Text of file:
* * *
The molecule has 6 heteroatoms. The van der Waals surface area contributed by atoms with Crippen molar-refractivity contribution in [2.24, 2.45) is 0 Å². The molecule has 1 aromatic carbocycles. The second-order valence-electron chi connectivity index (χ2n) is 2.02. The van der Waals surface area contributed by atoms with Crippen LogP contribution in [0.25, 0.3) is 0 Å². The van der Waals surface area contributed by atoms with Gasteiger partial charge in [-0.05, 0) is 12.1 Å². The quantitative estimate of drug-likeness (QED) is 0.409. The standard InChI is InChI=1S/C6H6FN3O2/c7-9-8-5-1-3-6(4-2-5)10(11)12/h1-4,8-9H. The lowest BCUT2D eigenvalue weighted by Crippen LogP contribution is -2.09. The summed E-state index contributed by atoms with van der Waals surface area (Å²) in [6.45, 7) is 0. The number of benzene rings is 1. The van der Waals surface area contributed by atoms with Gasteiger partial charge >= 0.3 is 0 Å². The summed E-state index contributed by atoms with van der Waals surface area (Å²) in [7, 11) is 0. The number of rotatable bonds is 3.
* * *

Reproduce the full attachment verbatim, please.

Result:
The molecule has 6 heteroatoms. The van der Waals surface area contributed by atoms with Crippen molar-refractivity contribution in [2.24, 2.45) is 0 Å². The molecule has 1 aromatic carbocycles. The second-order valence-electron chi connectivity index (χ2n) is 2.02. The van der Waals surface area contributed by atoms with Crippen LogP contribution in [0.25, 0.3) is 0 Å². The van der Waals surface area contributed by atoms with Gasteiger partial charge in [-0.05, 0) is 12.1 Å². The quantitative estimate of drug-likeness (QED) is 0.409. The standard InChI is InChI=1S/C6H6FN3O2/c7-9-8-5-1-3-6(4-2-5)10(11)12/h1-4,8-9H. The lowest BCUT2D eigenvalue weighted by Crippen LogP contribution is -2.09. The summed E-state index contributed by atoms with van der Waals surface area (Å²) in [6.45, 7) is 0. The number of benzene rings is 1. The van der Waals surface area contributed by atoms with Gasteiger partial charge >= 0.3 is 0 Å². The summed E-state index contributed by atoms with van der Waals surface area (Å²) in [7, 11) is 0. The number of rotatable bonds is 3.